Ron Kujawski | Garden Journal: V-a-c-a-t-i-o-n for your houseplants


With summer arriving on Wednesday, June 21, I'm sure many folks are already thinking of summer vacation. Everyone loves a vacation, even your houseplants. Huh? Oh, yeah, plants suffer from the same winter blahs as we non-chlorophyll-laden type of critters do. The best way for them to overcome their lethargic growth is spend the summer outdoors, where they'll thrive in the increased light and humidity. Now that night temperatures have moderated, this is a good time to move houseplants outside for the summer. However, there are some precautions that need to be taken to ensure a safe trip.

Just as it takes our bodies a while to adjust to the increased light intensity and heat of summer, the same is true for plants that have been housebound for nine months. As such, the plants should gradually be introduced to the outdoors so that they may acclimate to the change in environment. The best way to do this is to bring the plants out to a shady spot, such as beneath a tree, for a few hours the first day and gradually increase the time. After about a week, they should have adapted to their summer vacation site, which must remain shady since most houseplants will sunburn easily in direct sun. Even with shade, they'll be getting more light than they did indoors.

It won't be a carefree vacation. Before their trip outside, the plants should be checked for cramped roots and be repotted if needed. While Mother Nature will provide much of the care vacationing houseplants require, they'll appreciate some pampering. Routine watering and fertilizing with a water-soluble fertilizer once a month will keep them happy. As an alternative to water-soluble fertilizer, a single application of a slow-release fertilizer will suffice.

On every vacation, there is always a risk of encountering some unwanted intruders. Therefore, regular inspection of plants for visiting pests should be part of the routine. Many pests, e.g. aphids, tend to hang out on the undersides of leaves; always check there for the little beasts. If pest infestations occur, apply insecticidal soap, neem oil or other eco-friendly pesticide. Always read and follow label directions of the product used. As a preventative, weekly washing or spraying of plant foliage with warm water may deter pests.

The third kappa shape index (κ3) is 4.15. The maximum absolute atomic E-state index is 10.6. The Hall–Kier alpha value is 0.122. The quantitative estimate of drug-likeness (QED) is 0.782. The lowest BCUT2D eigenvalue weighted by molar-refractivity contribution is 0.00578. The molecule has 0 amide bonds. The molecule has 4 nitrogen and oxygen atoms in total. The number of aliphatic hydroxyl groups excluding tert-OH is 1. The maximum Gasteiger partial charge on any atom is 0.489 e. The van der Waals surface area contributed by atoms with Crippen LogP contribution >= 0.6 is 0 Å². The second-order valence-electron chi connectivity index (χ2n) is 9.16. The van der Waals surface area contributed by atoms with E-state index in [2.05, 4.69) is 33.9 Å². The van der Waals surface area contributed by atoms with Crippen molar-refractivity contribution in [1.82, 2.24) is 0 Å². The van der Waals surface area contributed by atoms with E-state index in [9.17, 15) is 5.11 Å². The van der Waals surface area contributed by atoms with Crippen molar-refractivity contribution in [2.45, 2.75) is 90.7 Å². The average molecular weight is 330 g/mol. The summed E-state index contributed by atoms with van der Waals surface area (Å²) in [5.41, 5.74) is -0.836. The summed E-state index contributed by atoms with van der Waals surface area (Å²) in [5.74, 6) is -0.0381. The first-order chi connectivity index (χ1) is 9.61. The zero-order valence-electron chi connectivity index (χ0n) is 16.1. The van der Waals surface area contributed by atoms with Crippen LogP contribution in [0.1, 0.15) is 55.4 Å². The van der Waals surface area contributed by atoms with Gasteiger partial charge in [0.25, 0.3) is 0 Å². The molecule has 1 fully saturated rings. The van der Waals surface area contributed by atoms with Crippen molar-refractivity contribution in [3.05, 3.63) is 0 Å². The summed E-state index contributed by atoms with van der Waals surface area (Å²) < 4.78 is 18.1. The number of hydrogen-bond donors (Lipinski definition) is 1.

Just as most of us benefit from some vacation time in the great outdoors, our houseplants do also. Show them a little love.



Here are some lovable tasks for this week:

- Break up crusty soils in the vegetable garden. Heavy rains followed by hot weather have created a firm crust of soil, which interferes with water and oxygen penetration. A hoe or multi-tined soil cultivator are my preferences for this task.

- Weed onions regularly. Onions have very shallow root systems and will starve if they have to compete with weeds for water and nutrients. Starving onions won't form very large bulbs.

- Save the ribs from an old patio umbrella or tent. They'll make a great teepee for growing pole beans.

- Back problems? To reduce the amount of spine-irritating bending when sowing seeds in the garden, use a section of PVC pipe to assist in the planting. Make sure that the length of the tube will allow you to drop seeds of beans, corn, cucumbers, etc., down the tube into the prepared furrow without having to bend.

- Keep an eye out for the following pests in the vegetable garden: Colorado potato beetles on peppers, tomatoes, eggplant and potatoes; striped cucumber beetle on squash and cucumbers; squash vine borer on summer squash; and Fred, the pilfering neighbor, on anything ready for harvest.

- Take cuttings from deciduous shrubs now. Known as softwood cuttings, this method of propagating shrubs involves cutting off a 6-inch piece of new shoot tip. To know if shoot tips are mature enough for rooting, bend one. If it flexes but does not snap, it is too immature. If it snaps off, the tips are ready for cutting. Dip cuttings in a rooting hormone (available at garden centers), stick them in a pot of moistened soilless mix, and place a plastic bag over the pot. Rooting may take a month or two.

- Pay attention to the watering needs of recently planted trees, shrubs, herbaceous ornamentals, and vegetable transplants. Since these plants have not fully re-established their roots systems, they are more sensitive to heat and drought conditions than well-established plants.

- Dads love tools. For Father's Day, give him a steel soil knife, one of the handiest tools for avid gardeners. I use it to dig out weeds, make planting holes, saw roots, cut twine, plant bulbs and many other uses.


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